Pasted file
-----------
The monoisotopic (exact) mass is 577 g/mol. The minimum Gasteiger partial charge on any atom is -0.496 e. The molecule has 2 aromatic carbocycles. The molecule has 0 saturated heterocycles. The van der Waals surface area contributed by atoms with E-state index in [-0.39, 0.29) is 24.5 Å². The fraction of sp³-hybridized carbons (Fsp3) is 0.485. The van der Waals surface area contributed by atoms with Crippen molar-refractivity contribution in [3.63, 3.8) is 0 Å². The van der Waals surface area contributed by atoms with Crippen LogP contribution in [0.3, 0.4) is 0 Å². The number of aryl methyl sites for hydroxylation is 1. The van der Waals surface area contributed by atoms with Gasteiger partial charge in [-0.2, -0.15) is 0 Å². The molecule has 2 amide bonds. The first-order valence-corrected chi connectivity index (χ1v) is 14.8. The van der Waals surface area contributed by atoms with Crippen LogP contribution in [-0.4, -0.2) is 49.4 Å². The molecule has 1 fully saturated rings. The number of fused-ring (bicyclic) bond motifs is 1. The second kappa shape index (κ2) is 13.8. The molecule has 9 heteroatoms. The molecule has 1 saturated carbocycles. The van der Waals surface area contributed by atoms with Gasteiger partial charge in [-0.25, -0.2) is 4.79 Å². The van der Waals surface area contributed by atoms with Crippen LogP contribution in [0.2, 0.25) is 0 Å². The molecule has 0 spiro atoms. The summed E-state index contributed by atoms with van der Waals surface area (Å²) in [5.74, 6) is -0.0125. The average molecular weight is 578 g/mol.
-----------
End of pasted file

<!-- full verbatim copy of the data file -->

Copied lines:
The monoisotopic (exact) mass is 577 g/mol. The minimum Gasteiger partial charge on any atom is -0.496 e. The molecule has 2 aromatic carbocycles. The molecule has 0 saturated heterocycles. The van der Waals surface area contributed by atoms with E-state index in [-0.39, 0.29) is 24.5 Å². The fraction of sp³-hybridized carbons (Fsp3) is 0.485. The van der Waals surface area contributed by atoms with Crippen molar-refractivity contribution in [3.63, 3.8) is 0 Å². The van der Waals surface area contributed by atoms with Crippen LogP contribution in [0.3, 0.4) is 0 Å². The number of aryl methyl sites for hydroxylation is 1. The van der Waals surface area contributed by atoms with Gasteiger partial charge in [-0.2, -0.15) is 0 Å². The molecule has 2 amide bonds. The first-order valence-corrected chi connectivity index (χ1v) is 14.8. The van der Waals surface area contributed by atoms with Crippen LogP contribution in [-0.4, -0.2) is 49.4 Å². The molecule has 1 fully saturated rings. The number of fused-ring (bicyclic) bond motifs is 1. The second kappa shape index (κ2) is 13.8. The molecule has 9 heteroatoms. The molecule has 1 saturated carbocycles. The van der Waals surface area contributed by atoms with Gasteiger partial charge in [-0.25, -0.2) is 4.79 Å². The van der Waals surface area contributed by atoms with Crippen LogP contribution in [0.2, 0.25) is 0 Å². The molecule has 0 spiro atoms. The summed E-state index contributed by atoms with van der Waals surface area (Å²) in [5.74, 6) is -0.0125. The average molecular weight is 578 g/mol.